Myth vs. Fact: Canadian Oil Sands Development Increases Cancer Rates

MYTH: Canadian oil sands development has damaged the lives of thousands of indigenous people by increasing cancer rates as a result of carbon emissions and decimating pristine lands – making their traditional way of life almost impossible to continue.

FACT: In its 2010 report on the oil sands[1], the Royal Society of Canada investigated health concerns related to oil sands development and determined that, “There is currently no credible evidence of environmental contaminant exposures from oil sands reaching Fort Chipewyan at levels expected to cause elevated human cancer rates…Environmental contaminants at current levels of exposure are unlikely to cause major health impacts for the general population. Projected additional emissions from expanded operations are not likely to change this expectation.”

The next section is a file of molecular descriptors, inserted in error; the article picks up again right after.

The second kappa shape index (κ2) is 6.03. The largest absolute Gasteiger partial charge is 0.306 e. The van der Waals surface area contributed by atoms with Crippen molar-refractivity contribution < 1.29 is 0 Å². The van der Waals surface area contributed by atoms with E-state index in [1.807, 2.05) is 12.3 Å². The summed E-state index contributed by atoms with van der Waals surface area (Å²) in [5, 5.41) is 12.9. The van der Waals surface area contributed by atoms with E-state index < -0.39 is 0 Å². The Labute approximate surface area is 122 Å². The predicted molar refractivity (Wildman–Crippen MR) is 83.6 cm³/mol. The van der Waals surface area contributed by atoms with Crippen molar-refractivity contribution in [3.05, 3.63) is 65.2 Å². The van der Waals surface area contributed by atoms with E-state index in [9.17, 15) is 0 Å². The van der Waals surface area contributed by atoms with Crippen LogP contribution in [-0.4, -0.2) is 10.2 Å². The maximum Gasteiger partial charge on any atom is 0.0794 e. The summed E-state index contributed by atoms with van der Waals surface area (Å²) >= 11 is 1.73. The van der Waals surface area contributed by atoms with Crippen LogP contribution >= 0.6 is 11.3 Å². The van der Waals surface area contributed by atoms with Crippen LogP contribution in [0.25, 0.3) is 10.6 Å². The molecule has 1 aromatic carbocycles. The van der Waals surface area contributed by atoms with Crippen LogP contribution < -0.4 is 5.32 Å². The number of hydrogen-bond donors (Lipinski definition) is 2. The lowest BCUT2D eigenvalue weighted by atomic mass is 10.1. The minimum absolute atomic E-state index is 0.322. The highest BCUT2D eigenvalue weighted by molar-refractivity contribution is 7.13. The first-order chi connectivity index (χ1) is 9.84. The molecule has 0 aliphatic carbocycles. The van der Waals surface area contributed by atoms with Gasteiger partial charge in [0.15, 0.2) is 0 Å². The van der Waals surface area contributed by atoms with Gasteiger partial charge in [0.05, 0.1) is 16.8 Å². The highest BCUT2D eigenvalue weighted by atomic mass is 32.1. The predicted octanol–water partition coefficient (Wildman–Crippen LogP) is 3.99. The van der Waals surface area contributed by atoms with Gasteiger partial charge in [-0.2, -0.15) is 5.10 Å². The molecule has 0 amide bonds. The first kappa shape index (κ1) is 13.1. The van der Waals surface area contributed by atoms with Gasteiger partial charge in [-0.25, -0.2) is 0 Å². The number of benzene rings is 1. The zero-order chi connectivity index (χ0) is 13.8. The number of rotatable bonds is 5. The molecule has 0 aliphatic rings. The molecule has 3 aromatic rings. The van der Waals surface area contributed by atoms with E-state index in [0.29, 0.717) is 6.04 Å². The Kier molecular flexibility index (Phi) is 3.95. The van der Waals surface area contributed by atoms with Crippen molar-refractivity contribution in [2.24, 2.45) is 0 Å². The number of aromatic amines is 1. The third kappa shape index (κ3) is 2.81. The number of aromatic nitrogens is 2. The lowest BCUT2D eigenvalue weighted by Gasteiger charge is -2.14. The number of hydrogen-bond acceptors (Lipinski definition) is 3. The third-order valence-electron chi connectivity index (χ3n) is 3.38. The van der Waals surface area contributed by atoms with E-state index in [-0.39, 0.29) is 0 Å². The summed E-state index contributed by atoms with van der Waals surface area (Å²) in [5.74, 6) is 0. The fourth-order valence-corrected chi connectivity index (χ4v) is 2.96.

Oil sands development is creating significant opportunities for aboriginal populations. In 2010, companies active in the oil sands contracted more than $1.3 billion for goods and services from Aboriginal-owned businesses. There were more than 1,700 Aboriginal employees in permanent oil sands operation jobs in the same year.[2]

[1] The Royal Society of Canada Expert Panel: Environmental and Health Impacts of Canada’s Oil Sands Industry, December 2010

[2] Oil Sands Developers Group, Oil sands Facts, 2011


  1. […] activists have sought to tie oil sands development to cancer for decades – notwithstanding findings from  the Royal Society of Canada  that “there is currently no credible evidence” linking […]

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